Germany’s GDP growth outlook hit by euro crisis, US-EU trade conflict

Ifo said the economic upswing in Germany should continue but at a slower pace, echoing an assessment by the Bundesbank last week. (Reuters)
Updated 19 June 2018
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Germany’s GDP growth outlook hit by euro crisis, US-EU trade conflict

ERLIN: Germany’s Ifo institute on Tuesday cut its forecasts for growth in Europe’s biggest economy this year and next, citing a weak start to the year and increased global risks.
Ifo said it expected the German economy to grow by 1.8 percent this year and in 2019, a big revision downwards from previous forecasts of 2.6 percent and 2.1 percent respectively.
“The economy developed significantly more weakly than anticipated in the first few months of the year,” Ifo economist Timo Wollmershaeuser said. “The global economic risks have risen significantly,” he added.
Ifo said the economic upswing in Germany should continue but at a slower pace, echoing an assessment by the Bundesbank last week.
In addition to weak industrial activity and exports in the first four months of the year, a trade dispute between the United States and the European Union is clouding the outlook for the German economy. US President Donald Trump is threatening to impose hefty tariffs on car imports from European allies in addition to unilateral metals duties.
The Bundesbank said on Monday that German growth should rebound in the second quarter thanks to higher state spending, a humming construction sector and strong private consumption.
But it warned that trade and political concerns have made the outlook for the economy more uncertain and revised down its own growth projections.
A new Italian coalition government that comprises anti-establishment parties with a brief to shake up EU institutions has also unnerved German companies.
“The downside risks for the German economy have significantly risen,” said Ifo’s Wollmershaeuser. “Germany’s economic advantages are far outweighed by two risks — euro crisis 2.0 through Italy and a trade war.”
As well as the US-EU trade dispute, German business leaders are worried that a trade confrontation between the United States and China could harm exporters that rely on the world’s two largest economies for growth.
China has raised tariffs on $50 billion in US goods, responding to similar measures by Trump, who has also threatened a 10-percent tariff on $200 billion of Chinese goods.
“The likelihood that we have a trade war that also affects Germany is higher now than it was in spring,” said Wollmershaeuser.


Japan, EU to sign widespread trade deal eliminating tariffs

Updated 17 July 2018
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Japan, EU to sign widespread trade deal eliminating tariffs

  • Both sides are heralding the deal, which covers a third of the global economy and more than 600 million people
  • Besides the latest deal with the EU, Japan is working on other trade agreements, including a far-reaching trans-Pacific deal

TOKYO: The European Union and Japan are signing a widespread trade deal Tuesday that will eliminate nearly all tariffs, seemingly defying the worries about trade tensions set off by President Donald Trump’s policies.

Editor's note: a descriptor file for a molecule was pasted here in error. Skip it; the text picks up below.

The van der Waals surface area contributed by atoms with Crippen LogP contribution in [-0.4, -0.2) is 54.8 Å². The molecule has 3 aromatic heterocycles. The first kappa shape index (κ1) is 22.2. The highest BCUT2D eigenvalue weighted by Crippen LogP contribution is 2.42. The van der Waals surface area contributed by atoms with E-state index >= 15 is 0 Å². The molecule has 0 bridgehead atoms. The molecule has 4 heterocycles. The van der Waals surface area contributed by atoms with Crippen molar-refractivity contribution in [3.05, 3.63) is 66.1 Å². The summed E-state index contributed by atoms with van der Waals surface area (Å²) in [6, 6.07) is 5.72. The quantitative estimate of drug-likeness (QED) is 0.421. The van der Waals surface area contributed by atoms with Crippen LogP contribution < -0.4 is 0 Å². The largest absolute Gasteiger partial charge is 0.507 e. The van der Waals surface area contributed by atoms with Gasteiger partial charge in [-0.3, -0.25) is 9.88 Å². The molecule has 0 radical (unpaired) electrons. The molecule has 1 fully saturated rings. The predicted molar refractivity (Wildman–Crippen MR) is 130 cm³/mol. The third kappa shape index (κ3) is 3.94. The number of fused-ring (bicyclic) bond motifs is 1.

The signing in Tokyo for the deal, largely reached late last year, is ceremonial. It was delayed from earlier this month because Japanese Prime Minister Shinzo Abe canceled going to Brussels over a disaster in southwestern Japan, caused by extremely heavy rainfall. More than 200 people died from flooding and landslides.
European Council President Donald Tusk and European Commission President Jean-Claude Juncker, who arrived Monday, will also attend a gala dinner at the prime minister’s official residence.
Both sides are heralding the deal, which covers a third of the global economy and more than 600 million people.
The deal eliminates about 99 percent of the tariffs on Japanese goods to the EU, but remaining at around 94 percent for European imports into Japan for now and rising to 99 percent over the years. The difference is due to exceptions such as rice, a product that’s culturally and politically sensitive and has been protected for decades in Japan.
The major step toward liberalizing trade was discussed in talks since 2013 but is striking in the timing of the signing, as China and the US are embroiled in trade conflicts.
The US is proposing 10 percent tariffs on a $200 billion list of Chinese goods. That follows an earlier move by Washington to impose 25 percent tariffs on $34 billion of Chinese goods. Beijing has responded by imposing identical penalties on a similar amount of American imports.
Besides the latest deal with the EU, Japan is working on other trade agreements, including a far-reaching trans-Pacific deal. The partnership includes Australia, Mexico, Vietnam and other nations, although the US has withdrawn.
Japan praised the deal with the EU as coming from Abe’s “Abenomics” policies, designed to wrest the economy out of stagnation despite a shrinking population and cautious spending. Japan’s growth continues to be heavily dependent on exports.
By strengthening ties with the EU, Japan hopes to vitalize mutual direct investment, fight other global trends toward protectionism and enhance the stature of Japanese brands, the foreign ministry said in a statement.
The EU said the trade liberalization will lead to the region’s export growth in chemicals, clothing, cosmetics and beer to Japan, leading to job security for Europe. Japanese will get cheaper cheese, such as Parmesan, gouda and cheddar, as well as chocolate and biscuits.
Japanese consumers have historically coveted European products, and a drop in prices is likely to boost spending.